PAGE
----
Not a Special Moment

This morning I had one of those disappointments to remind me that, no matter how far we’ve come, I still have a son with autism.

Adrian had already left for work, Martin was eating breakfast, and I’d finished giving his supplements early, so I had five minutes to spare. Bouncing around my Facebook feed I saw several references to Alfonso Ribeiro doing “The Carlton” on Dancing the the Stars last night. I’m not a big DWTS watcher, but who could resist traveling back 20 years and watching The Carlton again? Hastily, I used my iPhone to Google.

The dance was as delightful as I’d imagined, and I thought, “I want to share this with Martin.” I brought my iPhone to the breakfast table and restarted the video for him. I said, “This funny dance made me happy.”

What did I expect in return? I don’t know. Maybe a laugh. Maybe a question like, “Who is that man?” so that I could talk about The Fresh Prince. Maybe just a moment, together, when we would share a kibble of amusement. Just a moment.

Instead, Martin retreated to his comfort questions, the topics on which he fixates these days:

– “Are there children in that audience?”

– “Can we go there?”

Ÿ- “Do you have to practice to be in that audience?”

Each of these questions has, somewhere in the past, an origin. For months now, Martin has wanted to attend anything that resembles a concert, however remotely. When a group comes on the car radio, he says, “Mommy, does this group play shows still?” And then, “I want to go there.” He often melts down if we cannot proceed directly to a Crosby, Stills & Nash concert, or if informed that Adele is not currently appearing in our suburb. When Nick Jonas sang God Bless America before the U.S. Open women’s final, which I was watching on television, Martin deemed the event a concert and lost his cool because I didn’t have tickets. As to whether one has to “practice to go there,” last fall Martin and I attended a community event in which a children’s band and chorus performed. Martin became distressed that he could not climb up on stage and perform too. My attempt to explain that concerts are a culmination of much practice became a fixation for Martin. Now, no matter what is denied to him, he blames “practice.” “Mommy, do you have to practice to be a pirate?” “Do you have to practice to eat food that makes your belly hurt?” “Do you have to practice to go to Arkansas and meet the Duggars?”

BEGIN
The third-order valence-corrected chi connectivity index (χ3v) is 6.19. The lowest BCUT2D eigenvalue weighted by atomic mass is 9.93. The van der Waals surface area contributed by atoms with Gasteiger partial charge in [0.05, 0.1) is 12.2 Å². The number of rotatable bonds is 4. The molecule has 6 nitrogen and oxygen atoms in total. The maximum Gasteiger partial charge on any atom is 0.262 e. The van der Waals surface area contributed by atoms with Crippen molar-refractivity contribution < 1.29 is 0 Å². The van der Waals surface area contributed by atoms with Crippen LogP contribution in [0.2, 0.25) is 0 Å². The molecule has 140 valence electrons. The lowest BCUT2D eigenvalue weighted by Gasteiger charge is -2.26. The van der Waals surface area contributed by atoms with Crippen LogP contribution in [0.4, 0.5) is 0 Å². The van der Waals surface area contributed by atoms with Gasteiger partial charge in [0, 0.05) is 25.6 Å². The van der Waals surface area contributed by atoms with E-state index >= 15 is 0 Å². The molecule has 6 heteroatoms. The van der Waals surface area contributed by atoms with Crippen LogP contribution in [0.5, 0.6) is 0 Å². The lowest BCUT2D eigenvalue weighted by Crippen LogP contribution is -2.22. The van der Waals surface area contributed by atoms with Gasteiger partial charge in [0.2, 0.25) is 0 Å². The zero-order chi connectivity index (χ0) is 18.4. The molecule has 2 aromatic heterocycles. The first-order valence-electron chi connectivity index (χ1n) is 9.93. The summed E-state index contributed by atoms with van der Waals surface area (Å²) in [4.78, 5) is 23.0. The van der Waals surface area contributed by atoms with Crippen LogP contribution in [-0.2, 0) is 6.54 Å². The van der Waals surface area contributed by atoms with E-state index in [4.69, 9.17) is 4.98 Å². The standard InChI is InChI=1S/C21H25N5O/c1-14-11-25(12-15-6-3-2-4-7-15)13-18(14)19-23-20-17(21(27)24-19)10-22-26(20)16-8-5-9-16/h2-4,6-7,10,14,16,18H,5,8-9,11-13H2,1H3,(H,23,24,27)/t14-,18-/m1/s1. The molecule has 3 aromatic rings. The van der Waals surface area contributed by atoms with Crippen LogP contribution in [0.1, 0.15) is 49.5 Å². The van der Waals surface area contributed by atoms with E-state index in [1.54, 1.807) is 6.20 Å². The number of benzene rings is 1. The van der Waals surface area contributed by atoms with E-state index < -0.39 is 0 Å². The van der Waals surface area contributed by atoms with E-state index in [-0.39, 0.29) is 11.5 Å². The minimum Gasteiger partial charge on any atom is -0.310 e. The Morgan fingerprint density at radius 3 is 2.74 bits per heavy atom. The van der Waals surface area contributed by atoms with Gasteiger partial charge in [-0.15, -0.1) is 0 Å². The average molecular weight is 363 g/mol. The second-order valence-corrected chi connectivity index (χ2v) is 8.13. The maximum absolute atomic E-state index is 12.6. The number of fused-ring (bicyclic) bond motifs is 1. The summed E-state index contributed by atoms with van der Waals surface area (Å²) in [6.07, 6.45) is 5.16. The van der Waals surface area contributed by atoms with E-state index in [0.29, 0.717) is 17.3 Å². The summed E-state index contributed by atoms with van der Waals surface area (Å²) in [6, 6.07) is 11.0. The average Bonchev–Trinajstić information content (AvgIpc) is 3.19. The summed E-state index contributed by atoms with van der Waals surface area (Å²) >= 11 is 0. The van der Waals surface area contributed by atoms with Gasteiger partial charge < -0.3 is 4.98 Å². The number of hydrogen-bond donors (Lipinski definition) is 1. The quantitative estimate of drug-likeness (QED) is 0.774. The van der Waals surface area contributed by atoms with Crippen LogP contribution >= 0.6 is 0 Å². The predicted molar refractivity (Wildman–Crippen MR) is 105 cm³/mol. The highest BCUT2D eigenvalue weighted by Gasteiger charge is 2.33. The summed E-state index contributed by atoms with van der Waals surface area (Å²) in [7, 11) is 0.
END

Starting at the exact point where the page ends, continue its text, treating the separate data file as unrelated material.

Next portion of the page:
There was no sweet moment this morning, watching Alfonso Ribeiro dance The Carlton. As soon as the video started, so did Martin:

“Are there children in that audience?”

“Yes, Martin, I assume so. This is taken from a television program that—”

“Can we go there?”

“No. See, this is taped from a televi—”

“I want to go there.” [He was growing distressed.]

“It does look like fun! But it’s not something we can—”

“Mommy, do you have to practice to be in that audience?” [He was beginning to cry.]

“No! You don’t have to practice to be in an audience. You—”

“I’m never going to go there! Never!” [Here ensued a meltdown.]

“Martin, I was hoping to share this with you, but it’s just making you cry.” [I turned off the video. We made it less than 30 seconds.]

I shouldn’t have said that last comment; Martin is sensitive, and I don’t want to induce guilt for behavior he cannot control. But I was frustrated.

We all have our shortcomings.

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